Here’s A Science-y Summer Activity To Keep The Kid’s Brains Busy From Our Art Smart Camp!


July 12, 2017
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At the Houston Museum of Natural Science, we know that children who are encouraged to use their creativity learn to innovate, and those who are innovative can have great success in the sciences.

At first blush art and science look like different disciplines, but if you look closely you will see they share much in common. Creativity and innovation are happening every day in Art Smart, one of our popular Xplorations Summer Camps.

Many scientific principles can be explored and understood using art. Chemistry, physics, biology, and more, are all part of Art Smart and there is still time to sign up for a journey of discovery!

Engage in art and science in your own home by exploring the symmetry of butterflies.

Butterfly bodies are symmetrical. This means that if you draw an imaginary line down the center of the insect, you will have two matching or mirror halves. This kind of symmetry is called bilateral symmetry (bi – two and latus – side). However, this symmetry is approximate, meaning that the two sides rarely match up exactly, but they are typically so close, it is hard to see the difference.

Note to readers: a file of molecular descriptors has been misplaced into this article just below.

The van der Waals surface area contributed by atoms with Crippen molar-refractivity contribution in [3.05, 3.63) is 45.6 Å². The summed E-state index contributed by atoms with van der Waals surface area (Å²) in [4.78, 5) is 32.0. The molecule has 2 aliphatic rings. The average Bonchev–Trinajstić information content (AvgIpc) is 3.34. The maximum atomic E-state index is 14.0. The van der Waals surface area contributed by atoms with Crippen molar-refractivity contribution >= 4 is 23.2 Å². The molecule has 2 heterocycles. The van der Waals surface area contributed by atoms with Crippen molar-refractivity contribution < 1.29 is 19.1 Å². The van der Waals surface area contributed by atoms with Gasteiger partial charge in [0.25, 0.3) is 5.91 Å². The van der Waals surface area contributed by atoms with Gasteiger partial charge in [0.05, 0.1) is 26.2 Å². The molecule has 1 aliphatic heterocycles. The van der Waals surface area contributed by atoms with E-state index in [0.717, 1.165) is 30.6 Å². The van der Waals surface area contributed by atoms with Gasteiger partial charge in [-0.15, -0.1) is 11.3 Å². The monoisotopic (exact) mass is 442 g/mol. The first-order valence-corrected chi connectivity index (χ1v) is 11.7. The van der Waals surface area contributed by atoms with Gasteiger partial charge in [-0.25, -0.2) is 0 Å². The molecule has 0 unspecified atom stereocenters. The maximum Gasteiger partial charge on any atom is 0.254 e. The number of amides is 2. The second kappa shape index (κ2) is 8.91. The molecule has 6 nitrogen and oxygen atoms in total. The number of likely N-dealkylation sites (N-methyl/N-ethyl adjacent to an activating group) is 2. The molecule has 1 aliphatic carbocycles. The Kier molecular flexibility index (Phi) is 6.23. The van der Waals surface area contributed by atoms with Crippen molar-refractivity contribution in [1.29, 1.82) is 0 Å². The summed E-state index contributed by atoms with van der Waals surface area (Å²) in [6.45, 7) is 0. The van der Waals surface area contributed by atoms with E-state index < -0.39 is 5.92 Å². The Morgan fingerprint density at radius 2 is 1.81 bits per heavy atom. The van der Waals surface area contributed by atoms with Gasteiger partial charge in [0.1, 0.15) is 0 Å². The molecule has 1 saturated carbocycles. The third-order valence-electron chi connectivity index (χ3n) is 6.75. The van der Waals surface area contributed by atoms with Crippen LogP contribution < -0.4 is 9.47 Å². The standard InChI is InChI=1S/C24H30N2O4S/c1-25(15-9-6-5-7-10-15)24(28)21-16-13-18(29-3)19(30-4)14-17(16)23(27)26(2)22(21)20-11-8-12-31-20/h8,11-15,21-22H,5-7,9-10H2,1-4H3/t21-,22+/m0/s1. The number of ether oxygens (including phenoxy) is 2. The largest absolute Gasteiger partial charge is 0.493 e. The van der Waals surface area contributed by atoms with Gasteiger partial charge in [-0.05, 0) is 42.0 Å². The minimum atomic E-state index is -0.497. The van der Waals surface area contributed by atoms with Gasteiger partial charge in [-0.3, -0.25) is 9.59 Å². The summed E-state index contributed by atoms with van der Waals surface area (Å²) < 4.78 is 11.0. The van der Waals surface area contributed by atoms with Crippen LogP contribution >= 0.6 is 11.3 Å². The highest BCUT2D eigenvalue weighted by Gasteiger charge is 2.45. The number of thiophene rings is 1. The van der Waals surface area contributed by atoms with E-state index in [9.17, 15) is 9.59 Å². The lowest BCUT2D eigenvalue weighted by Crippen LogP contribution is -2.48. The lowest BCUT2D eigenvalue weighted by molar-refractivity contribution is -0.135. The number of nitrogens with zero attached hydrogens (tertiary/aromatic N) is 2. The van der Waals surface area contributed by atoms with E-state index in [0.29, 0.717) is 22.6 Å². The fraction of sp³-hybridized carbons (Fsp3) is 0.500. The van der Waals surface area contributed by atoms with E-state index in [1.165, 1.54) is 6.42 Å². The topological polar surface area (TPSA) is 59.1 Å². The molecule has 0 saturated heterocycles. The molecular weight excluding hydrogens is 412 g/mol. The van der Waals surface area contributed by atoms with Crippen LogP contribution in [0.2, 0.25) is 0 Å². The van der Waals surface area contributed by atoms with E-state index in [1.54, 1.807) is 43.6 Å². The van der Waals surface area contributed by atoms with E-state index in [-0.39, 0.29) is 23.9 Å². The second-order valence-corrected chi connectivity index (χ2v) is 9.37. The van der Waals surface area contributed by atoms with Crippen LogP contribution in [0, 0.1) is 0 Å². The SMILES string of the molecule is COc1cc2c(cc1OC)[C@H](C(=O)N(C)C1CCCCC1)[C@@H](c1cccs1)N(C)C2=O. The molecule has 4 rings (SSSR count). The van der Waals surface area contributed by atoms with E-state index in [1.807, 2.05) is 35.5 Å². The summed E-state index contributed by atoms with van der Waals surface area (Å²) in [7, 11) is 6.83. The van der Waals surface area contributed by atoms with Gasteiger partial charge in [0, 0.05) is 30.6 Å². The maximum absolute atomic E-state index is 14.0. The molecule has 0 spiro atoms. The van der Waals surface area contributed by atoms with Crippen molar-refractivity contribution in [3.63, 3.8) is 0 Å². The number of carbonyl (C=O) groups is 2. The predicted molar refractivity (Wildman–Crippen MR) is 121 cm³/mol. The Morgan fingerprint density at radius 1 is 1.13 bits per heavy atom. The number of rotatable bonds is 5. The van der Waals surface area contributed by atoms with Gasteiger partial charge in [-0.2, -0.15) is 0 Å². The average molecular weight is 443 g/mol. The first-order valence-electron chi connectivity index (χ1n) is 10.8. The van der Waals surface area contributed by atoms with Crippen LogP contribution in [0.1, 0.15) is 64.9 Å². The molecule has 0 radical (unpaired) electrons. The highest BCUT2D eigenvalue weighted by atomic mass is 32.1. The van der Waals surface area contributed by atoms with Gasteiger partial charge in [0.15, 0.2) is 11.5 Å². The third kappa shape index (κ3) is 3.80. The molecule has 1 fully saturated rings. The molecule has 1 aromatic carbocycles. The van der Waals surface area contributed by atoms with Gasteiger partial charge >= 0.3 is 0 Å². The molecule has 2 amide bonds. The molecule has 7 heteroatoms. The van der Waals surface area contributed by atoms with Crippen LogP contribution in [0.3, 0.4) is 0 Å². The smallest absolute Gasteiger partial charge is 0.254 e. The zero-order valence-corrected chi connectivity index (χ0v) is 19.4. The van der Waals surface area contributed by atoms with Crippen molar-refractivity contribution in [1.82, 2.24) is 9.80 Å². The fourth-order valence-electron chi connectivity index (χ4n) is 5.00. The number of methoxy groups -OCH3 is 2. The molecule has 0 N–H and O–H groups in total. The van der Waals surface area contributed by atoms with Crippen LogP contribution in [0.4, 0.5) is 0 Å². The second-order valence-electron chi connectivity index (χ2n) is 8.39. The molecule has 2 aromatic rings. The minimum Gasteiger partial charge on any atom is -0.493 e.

You can create your own symmetrical butterfly using simple items. First, you will need to gather your supplies; cardstock paper, tempera paint, pencil, paper towels, and scissors. Now, you are ready to begin!

First, fold your paper in half by matching the short sides of the paper and running your finger along the crease to make a good fold. Then, use a pencil to draw the butterfly wings. You only need to draw half of the butterfly.

Now, use your scissors to cut out the shape along its perimeter, making sure not to cut the fold. You can now unfold the wings.

Next, place various sized globs of tempera paint onto one half of the butterfly shape, then fold along the crease, pressing with your fingers to spread the paint.

Now, to see your creation, carefully open up the wings. Notice the beautiful patterns on the wings. Compare one half of the shape to the half over the fold line; they are symmetrical. Allow your butterfly to dry. Make lots of butterflies and tape them to the walls for a beautiful butterfly collage. 

Kat
Authored By Kat Havens

Kat has been both the spokesperson for the CSI: The Experience exhibit and project manager for the Imperial Rome exhibit and has a love of all things historical and cultural. She is responsible for the Xplorations summer camp program, coordinating weekday labs during the school year, writing department curriculum and presenting at teacher trainings. Kat has worked at the Museum since 1996.

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